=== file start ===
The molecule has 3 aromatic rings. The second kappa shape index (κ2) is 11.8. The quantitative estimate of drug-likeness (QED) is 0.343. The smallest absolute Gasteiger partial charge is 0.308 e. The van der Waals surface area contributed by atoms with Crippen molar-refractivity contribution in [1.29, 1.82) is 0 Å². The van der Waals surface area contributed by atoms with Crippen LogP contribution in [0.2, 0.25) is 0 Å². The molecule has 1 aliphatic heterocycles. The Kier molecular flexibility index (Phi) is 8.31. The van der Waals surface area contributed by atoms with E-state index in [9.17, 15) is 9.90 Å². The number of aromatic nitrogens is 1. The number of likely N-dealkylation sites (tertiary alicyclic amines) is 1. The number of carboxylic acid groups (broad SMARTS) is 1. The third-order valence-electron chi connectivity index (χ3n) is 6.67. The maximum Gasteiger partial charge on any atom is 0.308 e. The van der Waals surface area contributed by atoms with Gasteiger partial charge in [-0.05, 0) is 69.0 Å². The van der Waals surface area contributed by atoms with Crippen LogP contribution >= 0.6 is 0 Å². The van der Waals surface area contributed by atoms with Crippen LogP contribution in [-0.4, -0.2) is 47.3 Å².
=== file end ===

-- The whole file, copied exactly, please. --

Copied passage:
The molecule has 3 aromatic rings. The second kappa shape index (κ2) is 11.8. The quantitative estimate of drug-likeness (QED) is 0.343. The smallest absolute Gasteiger partial charge is 0.308 e. The van der Waals surface area contributed by atoms with Crippen molar-refractivity contribution in [1.29, 1.82) is 0 Å². The van der Waals surface area contributed by atoms with Crippen LogP contribution in [0.2, 0.25) is 0 Å². The molecule has 1 aliphatic heterocycles. The Kier molecular flexibility index (Phi) is 8.31. The van der Waals surface area contributed by atoms with E-state index in [9.17, 15) is 9.90 Å². The number of aromatic nitrogens is 1. The number of likely N-dealkylation sites (tertiary alicyclic amines) is 1. The number of carboxylic acid groups (broad SMARTS) is 1. The third-order valence-electron chi connectivity index (χ3n) is 6.67. The maximum Gasteiger partial charge on any atom is 0.308 e. The van der Waals surface area contributed by atoms with Gasteiger partial charge in [-0.05, 0) is 69.0 Å². The van der Waals surface area contributed by atoms with Crippen LogP contribution >= 0.6 is 0 Å². The van der Waals surface area contributed by atoms with Crippen LogP contribution in [-0.4, -0.2) is 47.3 Å².